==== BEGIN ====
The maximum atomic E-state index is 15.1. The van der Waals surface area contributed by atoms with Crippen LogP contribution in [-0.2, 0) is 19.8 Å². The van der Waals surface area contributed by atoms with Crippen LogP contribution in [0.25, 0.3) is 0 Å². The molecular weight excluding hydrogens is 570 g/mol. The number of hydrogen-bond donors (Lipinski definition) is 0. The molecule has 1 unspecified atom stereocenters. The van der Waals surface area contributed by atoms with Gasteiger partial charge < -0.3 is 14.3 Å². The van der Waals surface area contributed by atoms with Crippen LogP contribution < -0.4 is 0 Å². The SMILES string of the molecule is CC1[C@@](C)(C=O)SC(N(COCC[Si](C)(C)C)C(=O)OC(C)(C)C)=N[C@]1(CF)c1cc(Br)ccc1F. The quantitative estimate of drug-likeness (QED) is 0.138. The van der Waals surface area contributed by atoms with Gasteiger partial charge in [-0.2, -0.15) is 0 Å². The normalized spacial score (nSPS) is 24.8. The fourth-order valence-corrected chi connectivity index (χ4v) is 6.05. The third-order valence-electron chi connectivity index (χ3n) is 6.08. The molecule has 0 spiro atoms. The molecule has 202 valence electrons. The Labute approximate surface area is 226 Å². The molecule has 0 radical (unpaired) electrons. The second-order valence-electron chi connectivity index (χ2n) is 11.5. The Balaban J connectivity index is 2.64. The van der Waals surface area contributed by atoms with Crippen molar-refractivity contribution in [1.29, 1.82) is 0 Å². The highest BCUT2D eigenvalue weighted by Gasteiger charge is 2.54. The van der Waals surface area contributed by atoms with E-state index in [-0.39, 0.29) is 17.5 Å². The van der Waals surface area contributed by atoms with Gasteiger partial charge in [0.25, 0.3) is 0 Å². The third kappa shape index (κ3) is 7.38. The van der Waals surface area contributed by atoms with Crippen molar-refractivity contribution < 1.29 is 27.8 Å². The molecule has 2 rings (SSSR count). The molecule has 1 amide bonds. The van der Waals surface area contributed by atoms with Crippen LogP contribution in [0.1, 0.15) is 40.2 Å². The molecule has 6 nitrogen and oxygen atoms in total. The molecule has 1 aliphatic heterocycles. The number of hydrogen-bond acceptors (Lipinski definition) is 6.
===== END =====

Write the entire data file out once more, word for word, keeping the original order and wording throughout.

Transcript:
The maximum atomic E-state index is 15.1. The van der Waals surface area contributed by atoms with Crippen LogP contribution in [-0.2, 0) is 19.8 Å². The van der Waals surface area contributed by atoms with Crippen LogP contribution in [0.25, 0.3) is 0 Å². The molecular weight excluding hydrogens is 570 g/mol. The number of hydrogen-bond donors (Lipinski definition) is 0. The molecule has 1 unspecified atom stereocenters. The van der Waals surface area contributed by atoms with Gasteiger partial charge < -0.3 is 14.3 Å². The van der Waals surface area contributed by atoms with Crippen LogP contribution < -0.4 is 0 Å². The SMILES string of the molecule is CC1[C@@](C)(C=O)SC(N(COCC[Si](C)(C)C)C(=O)OC(C)(C)C)=N[C@]1(CF)c1cc(Br)ccc1F. The quantitative estimate of drug-likeness (QED) is 0.138. The van der Waals surface area contributed by atoms with Gasteiger partial charge in [-0.2, -0.15) is 0 Å². The normalized spacial score (nSPS) is 24.8. The fourth-order valence-corrected chi connectivity index (χ4v) is 6.05. The third-order valence-electron chi connectivity index (χ3n) is 6.08. The molecule has 0 spiro atoms. The molecule has 202 valence electrons. The Labute approximate surface area is 226 Å². The molecule has 0 radical (unpaired) electrons. The second-order valence-electron chi connectivity index (χ2n) is 11.5. The Balaban J connectivity index is 2.64. The van der Waals surface area contributed by atoms with Crippen molar-refractivity contribution in [1.29, 1.82) is 0 Å². The highest BCUT2D eigenvalue weighted by Gasteiger charge is 2.54. The van der Waals surface area contributed by atoms with E-state index in [-0.39, 0.29) is 17.5 Å². The van der Waals surface area contributed by atoms with Gasteiger partial charge in [0.25, 0.3) is 0 Å². The third kappa shape index (κ3) is 7.38. The van der Waals surface area contributed by atoms with Crippen molar-refractivity contribution < 1.29 is 27.8 Å². The molecule has 2 rings (SSSR count). The molecule has 1 amide bonds. The van der Waals surface area contributed by atoms with Crippen LogP contribution in [0.1, 0.15) is 40.2 Å². The molecule has 6 nitrogen and oxygen atoms in total. The molecule has 1 aliphatic heterocycles. The number of hydrogen-bond acceptors (Lipinski definition) is 6.